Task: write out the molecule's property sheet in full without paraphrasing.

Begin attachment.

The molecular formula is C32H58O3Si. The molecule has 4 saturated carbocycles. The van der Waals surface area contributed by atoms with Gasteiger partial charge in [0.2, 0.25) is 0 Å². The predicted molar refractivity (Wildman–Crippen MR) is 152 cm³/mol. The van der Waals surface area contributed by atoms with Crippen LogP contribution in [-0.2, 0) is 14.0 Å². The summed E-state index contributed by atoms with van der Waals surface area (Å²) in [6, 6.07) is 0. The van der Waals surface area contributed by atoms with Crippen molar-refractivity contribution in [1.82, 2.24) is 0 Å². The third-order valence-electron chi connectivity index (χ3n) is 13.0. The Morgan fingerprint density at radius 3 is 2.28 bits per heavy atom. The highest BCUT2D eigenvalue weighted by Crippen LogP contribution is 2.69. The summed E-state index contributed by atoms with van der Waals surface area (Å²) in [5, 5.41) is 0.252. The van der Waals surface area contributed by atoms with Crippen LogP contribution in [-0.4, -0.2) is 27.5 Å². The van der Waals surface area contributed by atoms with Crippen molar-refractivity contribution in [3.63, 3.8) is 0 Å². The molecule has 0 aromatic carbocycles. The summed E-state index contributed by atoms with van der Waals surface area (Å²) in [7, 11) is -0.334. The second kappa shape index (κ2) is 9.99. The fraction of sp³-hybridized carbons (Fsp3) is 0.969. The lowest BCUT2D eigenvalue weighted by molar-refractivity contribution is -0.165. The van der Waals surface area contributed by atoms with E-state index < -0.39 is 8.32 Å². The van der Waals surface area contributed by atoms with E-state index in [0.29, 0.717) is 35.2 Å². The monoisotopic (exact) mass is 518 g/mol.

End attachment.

The molecular formula is C32H58O3Si. The molecule has 4 saturated carbocycles. The van der Waals surface area contributed by atoms with Gasteiger partial charge in [0.2, 0.25) is 0 Å². The predicted molar refractivity (Wildman–Crippen MR) is 152 cm³/mol. The van der Waals surface area contributed by atoms with Crippen LogP contribution in [-0.2, 0) is 14.0 Å². The summed E-state index contributed by atoms with van der Waals surface area (Å²) in [6, 6.07) is 0. The van der Waals surface area contributed by atoms with Crippen molar-refractivity contribution in [1.82, 2.24) is 0 Å². The third-order valence-electron chi connectivity index (χ3n) is 13.0. The Morgan fingerprint density at radius 3 is 2.28 bits per heavy atom. The highest BCUT2D eigenvalue weighted by Crippen LogP contribution is 2.69. The summed E-state index contributed by atoms with van der Waals surface area (Å²) in [5, 5.41) is 0.252. The van der Waals surface area contributed by atoms with Crippen LogP contribution in [-0.4, -0.2) is 27.5 Å². The van der Waals surface area contributed by atoms with Crippen molar-refractivity contribution in [3.63, 3.8) is 0 Å². The molecule has 0 aromatic carbocycles. The summed E-state index contributed by atoms with van der Waals surface area (Å²) in [7, 11) is -0.334. The second kappa shape index (κ2) is 9.99. The fraction of sp³-hybridized carbons (Fsp3) is 0.969. The lowest BCUT2D eigenvalue weighted by molar-refractivity contribution is -0.165. The van der Waals surface area contributed by atoms with E-state index < -0.39 is 8.32 Å². The van der Waals surface area contributed by atoms with E-state index in [0.29, 0.717) is 35.2 Å². The monoisotopic (exact) mass is 518 g/mol.